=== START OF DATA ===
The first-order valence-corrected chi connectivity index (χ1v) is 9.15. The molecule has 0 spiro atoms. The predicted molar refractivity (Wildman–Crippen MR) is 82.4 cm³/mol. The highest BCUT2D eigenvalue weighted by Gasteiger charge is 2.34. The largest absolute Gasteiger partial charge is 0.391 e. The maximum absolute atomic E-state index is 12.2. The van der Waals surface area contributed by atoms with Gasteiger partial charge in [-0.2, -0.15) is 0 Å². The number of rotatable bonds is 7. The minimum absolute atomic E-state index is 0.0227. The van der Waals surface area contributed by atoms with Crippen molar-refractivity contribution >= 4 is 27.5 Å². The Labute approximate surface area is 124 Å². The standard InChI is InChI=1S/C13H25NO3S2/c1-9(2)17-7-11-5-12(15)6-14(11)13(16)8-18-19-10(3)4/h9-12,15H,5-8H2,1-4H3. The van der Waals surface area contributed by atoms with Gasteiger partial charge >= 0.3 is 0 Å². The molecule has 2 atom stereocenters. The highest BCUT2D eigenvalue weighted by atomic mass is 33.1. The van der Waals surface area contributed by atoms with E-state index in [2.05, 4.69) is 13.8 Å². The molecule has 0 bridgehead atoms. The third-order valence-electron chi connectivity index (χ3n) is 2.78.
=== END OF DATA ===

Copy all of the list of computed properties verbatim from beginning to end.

The first-order valence-corrected chi connectivity index (χ1v) is 9.15. The molecule has 0 spiro atoms. The predicted molar refractivity (Wildman–Crippen MR) is 82.4 cm³/mol. The highest BCUT2D eigenvalue weighted by Gasteiger charge is 2.34. The largest absolute Gasteiger partial charge is 0.391 e. The maximum absolute atomic E-state index is 12.2. The van der Waals surface area contributed by atoms with Gasteiger partial charge in [-0.2, -0.15) is 0 Å². The number of rotatable bonds is 7. The minimum absolute atomic E-state index is 0.0227. The van der Waals surface area contributed by atoms with Crippen molar-refractivity contribution >= 4 is 27.5 Å². The Labute approximate surface area is 124 Å². The standard InChI is InChI=1S/C13H25NO3S2/c1-9(2)17-7-11-5-12(15)6-14(11)13(16)8-18-19-10(3)4/h9-12,15H,5-8H2,1-4H3. The van der Waals surface area contributed by atoms with Gasteiger partial charge >= 0.3 is 0 Å². The molecule has 2 atom stereocenters. The highest BCUT2D eigenvalue weighted by atomic mass is 33.1. The van der Waals surface area contributed by atoms with E-state index in [2.05, 4.69) is 13.8 Å². The molecule has 0 bridgehead atoms. The third-order valence-electron chi connectivity index (χ3n) is 2.78.